A quick dive into a few Veloster enthusiast forums revealed that, while this is a known issue, not every Veloster Turbo driver has experienced it. However, I feel this issue is something that potential owners should be aware of and beware of.
On the bright side, once you get the turbo spinning and the gears engaged the Veloster is a joy to drive, delivering great power from its 1.6-liter engine and delivering up to 26 mpg in the city, 38 on the highway, and 30 combined mpg according to the EPA's estimates. My testing yielded a trip computer recorded 26.9 mpg at the end of the week, which included a day of back-road carving, a good deal of highway cruising, and just a bit of cursing at first gear during city driving.
A six-speed automatic transmission with paddle shifters is available on the Veloster Turbo for those who don't know what to do with a clutch pedal, but this unit is not the same dual-clutch model that is available on the non-Turbo Veloster.
The cabin technology available in the Veloster Turbo is identical to what you get in the non-Turbo Veloster trim levels, only with more features listed as standard.
For starters, the 450-watt Dimension premium audio system is standard, so every Veloster that wears the Turbo badge is packing eight speakers including a subwoofer and an external amplifier. Audio quality is pretty darn good for a vehicle in the Veloster's price range, offering very full bass with no rattling from body panels or noticeable harshness of the sound. Digital signal processing (DSP) software creates virtual surround sound that expands two-channel audio inputs, and automatic volume control boosts the output as vehicle speed (and road noise) increases.
The Veloster Turbo's dashboard is always home to a 7-inch color touch screen, even if you don't spec the optional turn-by-turn navigation software. If you do get nav, you'll also get a 90-day trial of SiriusXM NavTraffic which is reasonably good if your commute tends to stick to major highways and arteries, but had a bad habit of leading me directly into surface-road traffic jams in San Francisco. (To be fair, my testing occurred on what many would consider to be one of the worst weekends for traffic this year.)
The navigation system's maps now feature a three-quarter view in addition to the top-down 2D view that most Hyundai systems have been restricted to. I also like that the destination input menus don't lock the driver out while the vehicle is in motion -- although I'm sure many anti-distraction advocates will scream bloody murder.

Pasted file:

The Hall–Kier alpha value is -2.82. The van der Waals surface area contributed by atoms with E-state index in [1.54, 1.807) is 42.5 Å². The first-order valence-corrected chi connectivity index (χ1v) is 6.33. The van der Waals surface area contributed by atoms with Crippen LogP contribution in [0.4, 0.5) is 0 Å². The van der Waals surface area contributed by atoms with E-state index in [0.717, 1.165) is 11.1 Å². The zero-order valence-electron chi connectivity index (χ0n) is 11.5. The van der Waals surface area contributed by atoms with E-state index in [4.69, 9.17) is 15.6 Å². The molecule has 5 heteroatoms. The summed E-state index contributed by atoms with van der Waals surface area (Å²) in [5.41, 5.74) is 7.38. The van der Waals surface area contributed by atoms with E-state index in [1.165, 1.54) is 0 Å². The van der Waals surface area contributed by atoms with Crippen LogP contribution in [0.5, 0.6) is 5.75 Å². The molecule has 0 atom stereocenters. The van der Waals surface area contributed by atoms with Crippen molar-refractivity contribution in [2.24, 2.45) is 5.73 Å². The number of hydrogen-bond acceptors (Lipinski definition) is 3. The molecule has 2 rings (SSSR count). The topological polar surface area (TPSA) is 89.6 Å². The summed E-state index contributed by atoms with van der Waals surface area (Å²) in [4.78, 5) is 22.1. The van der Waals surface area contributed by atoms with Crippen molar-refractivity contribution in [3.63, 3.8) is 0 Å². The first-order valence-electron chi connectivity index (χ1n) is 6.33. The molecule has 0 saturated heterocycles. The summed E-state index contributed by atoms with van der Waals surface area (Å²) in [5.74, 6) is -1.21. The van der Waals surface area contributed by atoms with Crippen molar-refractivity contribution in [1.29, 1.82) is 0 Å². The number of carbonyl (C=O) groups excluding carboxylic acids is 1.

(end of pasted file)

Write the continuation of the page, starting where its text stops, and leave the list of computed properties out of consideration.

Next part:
Audio sources that feed into the system include a single-slot CD player, AM/FM terrestrial radio, USB and iPod connectivity, Bluetooth audio streaming and hands-free calling, SiriusXM Satellite Radio, a 3.5mm analog auxiliary input, and an RCA analog audio and video input. As part of an optional package, our Veloster also featured a 115-volt AC power outlet in the center console, which allowed me to plug in my Xbox 360 video game consoles to play games on the 7-inch display when parked. Sweet.
Like many Hyundai models that have come before it, the Veloster features an excellent, if not simple, voice command system that can handle destinations and addresses for navigation input and contact dialing for hands-free calling.
The non-Turbo Veloster was the first Hyundai model to offer the automaker's Blue Link telematics system as a standard feature, so it's no surprise to see the system here on the Turbo. You can read all about it in the.
As tested, our 2013 Hyundai Veloster Turbo stickered at $26,520. That included the $21,950 base price for the turbocharged model, $95 for carpeted floor mats, $1,200 for 215-width Michelin Pilot Super Sport summer tires to wrap around the standard 18-inch wheels, and $2,500 for the Ultimate Package.
The Ultimate Package includes a Panoramic sunroof that essentially occupies the entire roof of the vehicle, audible rear proximity sensors, the navigation system with rearview camera, automatic headlights, and the 115V A/C outlet.
The $26,520 that Hyundai is asking is just a bit pricey, in my opinion. It's not that the Veloster Turbo isn't a good car on its own, but it faces some stiff competition. You could buy a fully loaded and have money left over for modifications, a reasonably well-equipped , or even a 2.0T R-Spec for that price and that's just the tip of the iceberg. If I'm looking to go as fast as possible for about $27K, there are so many better options. To be fair, the Veloster out-geeks nearly every car on that list with its higher level of cabin tech, offers more flexibility with its proper hatchback, and out-weirds all of them with its asymmetrical design. The quirky hatchback has character and that, for some drivers, may be more important than performance bragging rights.
|Model||2013 Hyundai Veloster|
|Power train||1.6-liter GDI with twin-scroll turbocharger, 6-speed manual transmission, FWD|
|EPA fuel economy||26 mpg city, 38 mpg highway, 30 combined mpg|
|Observed fuel economy||26.7 mpg|
|Navigation||Optional with SiriusXM NavTraffic|
|Bluetooth phone support||Standard with voice command|
|Disc player||Single-slot CD|
|MP3 player support||Standard analog 3.5mm auxiliary input, USB connection, Bluetooth audio streaming, iPod connection, RCA audio/video input|
|Other digital audio||SiriusXM Satellite Radio|
|Audio system||450-watt Dimension system, 8 speakers with powered subwoofer and external amplifier|
|Driver aids||Optional rear proximity alert, rearview camera|
|Price as tested||$26,520|